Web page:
Rally support police score in downtown Kenosha


KENOSHA, WIS. – Dozens of police supporters gathered in downtown Kenosha on Sunday where protesters have been protesting against police brutality since Jacob Blake’s shooting last weekend. Some attending the rally in Wisconsin City wore “back the blue” shirts. Others carried American flags. They applauded when law enforcement vehicles passed.

“With the things that they face on a daily basis, they need that extra little push and show that they are needed,” said Jennifer Peyton, 44, who attended the rally. “I mean, if you were going to work every day, and someone told you you were bad or that they had thrown things at you, I think that would take a bit of a toll on your psyche too.

A Kenosha policeman shot Blake in the back on August 23, leaving the 29-year-old black man paralyzed.

Protesters have marched through Kenosha every night since the Blake shooting, with some protests turning into unrest that damaged buildings and vehicles. Authorities say a northern Illinois teenager shot and killed two protesters in Kenosha on Tuesday evening.

A 7 p.m. to 7 a.m. state of emergency curfew, which was due to expire Sunday, has been extended to 7 a.m. Wednesday, the Kenosha County Sheriff’s Office said.

The Blake shooting sparked further protests against racial injustice, and police brutality months after George Floyd’s death on May 25 sparked wider consideration of race.

Floyd, another black man, was handcuffed and died after an officer in Minneapolis pressed his knee into Floyd’s neck.

Blake was shot after three Kenosha agents responded to a domestic dispute call.

In a cellphone video recorded by a spectator, Blake walks from the curb in the front of an SUV to his driver’s side door as officers follow him with their guns and yell at him. As Blake opens the door and leans into the SUV, an officer grabs his shirt from behind and opens fire. Three of Blake’s children were in the vehicle.

City officials have identified Rusten Sheskey as the officer who shot Blake.

The Kenosha Police Union said Blake had a knife and got into a fight with officers. State investigators only said officers found a knife on the floor of the car.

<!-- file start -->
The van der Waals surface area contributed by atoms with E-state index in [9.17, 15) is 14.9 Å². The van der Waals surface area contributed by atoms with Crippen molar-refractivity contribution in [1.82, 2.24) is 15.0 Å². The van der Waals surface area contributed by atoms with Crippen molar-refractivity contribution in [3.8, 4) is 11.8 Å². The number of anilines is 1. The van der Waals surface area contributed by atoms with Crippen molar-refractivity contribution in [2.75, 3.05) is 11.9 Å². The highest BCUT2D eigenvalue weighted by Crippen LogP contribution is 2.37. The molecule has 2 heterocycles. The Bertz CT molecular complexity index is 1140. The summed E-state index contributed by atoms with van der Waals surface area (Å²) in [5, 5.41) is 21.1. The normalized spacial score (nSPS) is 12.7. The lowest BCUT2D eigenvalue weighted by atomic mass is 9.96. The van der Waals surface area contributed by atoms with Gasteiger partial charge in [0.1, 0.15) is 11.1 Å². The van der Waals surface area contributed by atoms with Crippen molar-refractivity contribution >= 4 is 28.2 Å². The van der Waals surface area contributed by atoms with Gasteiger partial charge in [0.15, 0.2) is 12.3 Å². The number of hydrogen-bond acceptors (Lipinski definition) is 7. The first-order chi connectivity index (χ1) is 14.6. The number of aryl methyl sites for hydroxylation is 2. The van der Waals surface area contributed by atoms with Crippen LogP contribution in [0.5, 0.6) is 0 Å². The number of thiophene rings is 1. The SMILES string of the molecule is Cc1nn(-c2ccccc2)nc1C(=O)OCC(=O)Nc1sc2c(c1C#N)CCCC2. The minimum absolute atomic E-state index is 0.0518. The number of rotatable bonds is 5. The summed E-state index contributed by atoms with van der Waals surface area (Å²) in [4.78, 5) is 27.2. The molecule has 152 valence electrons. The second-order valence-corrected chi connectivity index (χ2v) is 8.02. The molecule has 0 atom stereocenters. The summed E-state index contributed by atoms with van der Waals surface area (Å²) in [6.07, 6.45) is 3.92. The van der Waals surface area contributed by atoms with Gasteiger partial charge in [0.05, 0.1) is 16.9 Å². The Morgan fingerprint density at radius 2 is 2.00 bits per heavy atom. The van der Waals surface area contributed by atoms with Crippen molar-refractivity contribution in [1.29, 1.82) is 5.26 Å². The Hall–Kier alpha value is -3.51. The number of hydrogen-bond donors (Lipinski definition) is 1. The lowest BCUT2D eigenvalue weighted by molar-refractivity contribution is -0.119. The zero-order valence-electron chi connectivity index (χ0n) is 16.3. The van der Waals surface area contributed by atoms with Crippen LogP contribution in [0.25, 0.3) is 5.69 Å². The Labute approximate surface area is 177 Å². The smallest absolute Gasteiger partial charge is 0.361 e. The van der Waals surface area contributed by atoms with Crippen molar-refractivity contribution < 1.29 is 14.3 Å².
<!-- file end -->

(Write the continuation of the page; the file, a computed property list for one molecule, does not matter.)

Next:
Blake is being treated in a hospital. His father, Jacob Blake Sr., said he was paralyzed from the waist down.

Ben Crump, an attorney for the family, told CBS’s “Face the Nation” on Sunday that young Blake suffered “catastrophic injuries,” including a punctured spinal cord and broken vertebrae. He lost his colon and most of his bowel, Crump said.

Like Floyd’s death, Blake’s shooting fueled a national movement against police brutality and the slaughter of blacks by law enforcement.

The movement further revealed deep divisions in the country.

Some people at Sunday’s rally signed petitions calling for the recall of Governor Tony Evers and Lieutenant Governor Mandela Barnes, both Democrats, and added messages of support on handwritten posters thanking the police as heroes.

About 1,000 people attended a rally to protest police violence on Saturday.

The city’s mayor, John Antaramian, said on Sunday he would ask the state for $ 30 million to rebuild parts of Kenosha destroyed or damaged by violence, according to the Kenosha News.

President Donald Trump has spoken out against the summer protests. He is expected to travel to Kenosha on Tuesday to meet with law enforcement and investigate the damage caused by the protests.

Evers wrote to Trump on Sunday, urging the president to reconsider his plans to visit Kenosha.

“I, along with other community leaders who have reached out, am concerned about what your presence will mean for Kenosha and our state. I’m afraid your presence will only hinder our healing. I’m afraid your presence will only delay our work to overcome division and move forward together, ”Evers wrote.

Barnes has indicated that Trump may not be welcome.

“I don’t know how, given the president’s previous statements, that he intends to come here to be of help and we absolutely don’t need him at the moment,” Barnes told CNN on Sunday.

Crump said the Blake family “has not been contacted at this time” by Trump.

On Sunday, some Kenosha residents rallied around a family dollar as volunteers handed out donations and painted messages of peace on buildings on board. A DJ played house music and hip-hop as volunteers danced, wearing masks to protect against the coronavirus.

“I needed it today,” said David Sanchez, 66, retiree. “I went to church this morning and it was all about Jacob Blake and his family. It is 100% positive. ”

Sanchez said Blake’s shooting forced Kenosha “to come out of the closet.”

“There’s been a lot of prejudice here, for years,” said Sanchez, whose family moved to San Antonio, Texas, in the 1950s. “We have to face it. “


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